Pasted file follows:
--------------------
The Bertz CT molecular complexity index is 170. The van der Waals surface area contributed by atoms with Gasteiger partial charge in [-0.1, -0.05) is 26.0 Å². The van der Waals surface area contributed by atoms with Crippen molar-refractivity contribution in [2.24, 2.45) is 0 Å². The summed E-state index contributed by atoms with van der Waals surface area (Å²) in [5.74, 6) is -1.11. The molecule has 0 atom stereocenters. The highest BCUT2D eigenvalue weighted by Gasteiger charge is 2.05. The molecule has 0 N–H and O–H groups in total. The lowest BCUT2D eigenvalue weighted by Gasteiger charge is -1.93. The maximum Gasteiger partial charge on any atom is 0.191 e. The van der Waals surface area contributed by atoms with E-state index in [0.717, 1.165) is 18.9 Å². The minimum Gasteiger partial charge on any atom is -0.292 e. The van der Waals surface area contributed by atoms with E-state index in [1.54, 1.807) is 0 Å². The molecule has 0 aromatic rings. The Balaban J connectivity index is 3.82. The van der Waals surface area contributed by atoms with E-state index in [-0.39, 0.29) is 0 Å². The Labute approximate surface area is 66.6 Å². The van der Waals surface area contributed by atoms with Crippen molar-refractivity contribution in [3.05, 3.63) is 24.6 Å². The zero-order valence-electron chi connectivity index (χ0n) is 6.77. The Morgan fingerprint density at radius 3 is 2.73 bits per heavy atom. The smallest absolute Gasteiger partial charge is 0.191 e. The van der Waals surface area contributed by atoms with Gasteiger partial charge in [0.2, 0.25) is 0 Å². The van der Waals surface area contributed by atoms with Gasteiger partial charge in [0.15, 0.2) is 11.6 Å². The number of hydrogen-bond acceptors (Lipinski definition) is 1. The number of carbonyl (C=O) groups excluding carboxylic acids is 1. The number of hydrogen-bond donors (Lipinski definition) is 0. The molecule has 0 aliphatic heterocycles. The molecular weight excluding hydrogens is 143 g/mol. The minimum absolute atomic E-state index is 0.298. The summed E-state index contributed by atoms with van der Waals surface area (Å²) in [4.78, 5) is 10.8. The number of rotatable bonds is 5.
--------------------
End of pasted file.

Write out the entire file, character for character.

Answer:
The Bertz CT molecular complexity index is 170. The van der Waals surface area contributed by atoms with Gasteiger partial charge in [-0.1, -0.05) is 26.0 Å². The van der Waals surface area contributed by atoms with Crippen molar-refractivity contribution in [2.24, 2.45) is 0 Å². The summed E-state index contributed by atoms with van der Waals surface area (Å²) in [5.74, 6) is -1.11. The molecule has 0 atom stereocenters. The highest BCUT2D eigenvalue weighted by Gasteiger charge is 2.05. The molecule has 0 N–H and O–H groups in total. The lowest BCUT2D eigenvalue weighted by Gasteiger charge is -1.93. The maximum Gasteiger partial charge on any atom is 0.191 e. The van der Waals surface area contributed by atoms with E-state index in [0.717, 1.165) is 18.9 Å². The minimum Gasteiger partial charge on any atom is -0.292 e. The van der Waals surface area contributed by atoms with E-state index in [1.54, 1.807) is 0 Å². The molecule has 0 aromatic rings. The Balaban J connectivity index is 3.82. The van der Waals surface area contributed by atoms with E-state index in [-0.39, 0.29) is 0 Å². The Labute approximate surface area is 66.6 Å². The van der Waals surface area contributed by atoms with Crippen molar-refractivity contribution in [3.05, 3.63) is 24.6 Å². The zero-order valence-electron chi connectivity index (χ0n) is 6.77. The Morgan fingerprint density at radius 3 is 2.73 bits per heavy atom. The smallest absolute Gasteiger partial charge is 0.191 e. The van der Waals surface area contributed by atoms with Gasteiger partial charge in [0.2, 0.25) is 0 Å². The van der Waals surface area contributed by atoms with Gasteiger partial charge in [0.15, 0.2) is 11.6 Å². The number of hydrogen-bond acceptors (Lipinski definition) is 1. The number of carbonyl (C=O) groups excluding carboxylic acids is 1. The number of hydrogen-bond donors (Lipinski definition) is 0. The molecule has 0 aliphatic heterocycles. The molecular weight excluding hydrogens is 143 g/mol. The minimum absolute atomic E-state index is 0.298. The summed E-state index contributed by atoms with van der Waals surface area (Å²) in [4.78, 5) is 10.8. The number of rotatable bonds is 5.